NEW YORK, March 30 (UPI) -- A common class of pesticides may be a cause of declining bee colonies worldwide, French and British researchers say.
Both studies focused on the use of pesticides known as neonicotinoids, with results hailed by environmentalists but condemned as inaccurate by makers of the insecticides, The New York Times reported.
French researchers conducting experiments with honeybees say their findings suggest the chemicals affect honeybee brains, making it difficult for them to find their way to their hives.
In Britain, scientists said their study suggests the insecticides keep bumblebees from gathering enough food for their hives to produce new queens.
The researchers said the studies raise serious concerns about the use of the pesticides.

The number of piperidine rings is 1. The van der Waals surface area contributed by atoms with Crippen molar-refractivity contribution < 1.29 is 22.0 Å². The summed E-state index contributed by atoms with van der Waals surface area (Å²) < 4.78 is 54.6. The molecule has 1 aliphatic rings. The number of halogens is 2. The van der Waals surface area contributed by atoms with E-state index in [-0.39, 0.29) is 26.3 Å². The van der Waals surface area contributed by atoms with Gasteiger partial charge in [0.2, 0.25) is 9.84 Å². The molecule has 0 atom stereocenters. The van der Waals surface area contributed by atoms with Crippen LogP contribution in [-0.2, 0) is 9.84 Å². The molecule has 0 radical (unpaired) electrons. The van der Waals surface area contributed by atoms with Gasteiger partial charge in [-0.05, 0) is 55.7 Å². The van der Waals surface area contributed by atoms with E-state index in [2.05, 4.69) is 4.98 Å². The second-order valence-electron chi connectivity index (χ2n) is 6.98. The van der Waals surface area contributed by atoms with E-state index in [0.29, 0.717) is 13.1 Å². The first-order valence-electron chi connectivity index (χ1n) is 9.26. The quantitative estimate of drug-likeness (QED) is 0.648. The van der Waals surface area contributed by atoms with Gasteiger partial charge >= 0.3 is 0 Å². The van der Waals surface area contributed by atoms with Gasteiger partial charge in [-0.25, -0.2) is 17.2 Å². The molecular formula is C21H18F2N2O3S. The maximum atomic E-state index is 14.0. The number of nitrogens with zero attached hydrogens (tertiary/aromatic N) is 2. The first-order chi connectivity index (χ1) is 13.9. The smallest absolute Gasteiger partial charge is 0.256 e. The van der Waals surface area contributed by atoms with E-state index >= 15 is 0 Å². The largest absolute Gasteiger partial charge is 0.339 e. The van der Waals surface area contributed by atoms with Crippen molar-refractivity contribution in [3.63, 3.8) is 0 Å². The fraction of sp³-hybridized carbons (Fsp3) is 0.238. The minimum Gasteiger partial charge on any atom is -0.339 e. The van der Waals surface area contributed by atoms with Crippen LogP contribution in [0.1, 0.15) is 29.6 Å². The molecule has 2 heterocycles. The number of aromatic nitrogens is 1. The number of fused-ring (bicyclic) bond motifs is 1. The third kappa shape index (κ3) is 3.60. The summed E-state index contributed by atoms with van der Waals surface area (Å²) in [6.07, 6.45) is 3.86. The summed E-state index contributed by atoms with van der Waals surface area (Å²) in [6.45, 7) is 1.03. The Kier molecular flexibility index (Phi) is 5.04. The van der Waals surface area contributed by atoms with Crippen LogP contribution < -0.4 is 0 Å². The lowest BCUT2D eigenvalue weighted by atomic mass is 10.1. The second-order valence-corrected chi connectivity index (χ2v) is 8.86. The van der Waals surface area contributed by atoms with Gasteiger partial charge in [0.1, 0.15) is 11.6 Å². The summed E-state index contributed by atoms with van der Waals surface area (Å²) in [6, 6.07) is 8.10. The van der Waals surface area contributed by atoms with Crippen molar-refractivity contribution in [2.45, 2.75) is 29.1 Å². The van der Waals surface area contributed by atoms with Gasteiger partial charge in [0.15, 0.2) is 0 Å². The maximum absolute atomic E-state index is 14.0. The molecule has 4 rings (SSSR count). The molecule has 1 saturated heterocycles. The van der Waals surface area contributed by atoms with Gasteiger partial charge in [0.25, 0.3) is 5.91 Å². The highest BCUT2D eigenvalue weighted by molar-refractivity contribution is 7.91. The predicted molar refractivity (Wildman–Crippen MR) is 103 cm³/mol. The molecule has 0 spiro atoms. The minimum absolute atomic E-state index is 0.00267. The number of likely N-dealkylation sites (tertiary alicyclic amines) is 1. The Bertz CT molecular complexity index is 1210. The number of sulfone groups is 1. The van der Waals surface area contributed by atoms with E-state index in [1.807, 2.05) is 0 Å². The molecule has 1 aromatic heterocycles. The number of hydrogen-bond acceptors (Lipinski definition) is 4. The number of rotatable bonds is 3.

"I personally would like to see them not being used until more research has been done," David Goulson, a professor at the University of Stirling in Scotland and author of the paper on bees, told the Times. "If it confirms what we've found, then they certainly shouldn't be used when they're going to be fed on by bees."
Other experts were divided about the findings of the two studies.
While environmentalists said the studies support a contention that the insecticides should be banned, a scientist for Bayer CropScience, the leading maker of neonicotinoids, cast doubt on both studies.
In the French study, Bayer's David Fischer said, the honeybees were given far too much neonicotinoid.
"I think they selected an improper dose level," he said.
And while Goulson's study on bumblebees might deserve a "closer look," Fischer said, he argued the weight of evidence points to other causes, such as mites and viruses, as likely culprits in the bee declines.